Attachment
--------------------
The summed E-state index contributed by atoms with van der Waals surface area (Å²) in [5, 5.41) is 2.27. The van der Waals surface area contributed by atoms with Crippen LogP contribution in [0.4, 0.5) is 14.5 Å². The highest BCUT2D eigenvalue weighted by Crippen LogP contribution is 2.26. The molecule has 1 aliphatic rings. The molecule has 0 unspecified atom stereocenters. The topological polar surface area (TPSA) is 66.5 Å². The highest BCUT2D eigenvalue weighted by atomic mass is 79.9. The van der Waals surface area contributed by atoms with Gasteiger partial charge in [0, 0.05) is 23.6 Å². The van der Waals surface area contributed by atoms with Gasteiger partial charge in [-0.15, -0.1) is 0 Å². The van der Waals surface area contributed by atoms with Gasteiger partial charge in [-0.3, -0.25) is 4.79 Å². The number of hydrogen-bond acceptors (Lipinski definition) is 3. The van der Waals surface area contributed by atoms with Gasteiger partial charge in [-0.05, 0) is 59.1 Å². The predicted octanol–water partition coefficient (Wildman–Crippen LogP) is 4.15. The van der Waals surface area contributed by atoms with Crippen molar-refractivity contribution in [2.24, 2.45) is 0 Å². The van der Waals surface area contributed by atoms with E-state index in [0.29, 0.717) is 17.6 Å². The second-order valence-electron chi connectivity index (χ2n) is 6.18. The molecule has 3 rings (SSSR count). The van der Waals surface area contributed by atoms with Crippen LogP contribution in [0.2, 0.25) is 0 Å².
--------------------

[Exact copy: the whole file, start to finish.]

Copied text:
The summed E-state index contributed by atoms with van der Waals surface area (Å²) in [5, 5.41) is 2.27. The van der Waals surface area contributed by atoms with Crippen LogP contribution in [0.4, 0.5) is 14.5 Å². The highest BCUT2D eigenvalue weighted by Crippen LogP contribution is 2.26. The molecule has 1 aliphatic rings. The molecule has 0 unspecified atom stereocenters. The topological polar surface area (TPSA) is 66.5 Å². The highest BCUT2D eigenvalue weighted by atomic mass is 79.9. The van der Waals surface area contributed by atoms with Gasteiger partial charge in [0, 0.05) is 23.6 Å². The van der Waals surface area contributed by atoms with Gasteiger partial charge in [-0.15, -0.1) is 0 Å². The van der Waals surface area contributed by atoms with Gasteiger partial charge in [-0.3, -0.25) is 4.79 Å². The number of hydrogen-bond acceptors (Lipinski definition) is 3. The van der Waals surface area contributed by atoms with Gasteiger partial charge in [-0.05, 0) is 59.1 Å². The predicted octanol–water partition coefficient (Wildman–Crippen LogP) is 4.15. The van der Waals surface area contributed by atoms with Crippen molar-refractivity contribution in [2.24, 2.45) is 0 Å². The van der Waals surface area contributed by atoms with E-state index in [0.29, 0.717) is 17.6 Å². The second-order valence-electron chi connectivity index (χ2n) is 6.18. The molecule has 3 rings (SSSR count). The van der Waals surface area contributed by atoms with Crippen LogP contribution in [0.2, 0.25) is 0 Å².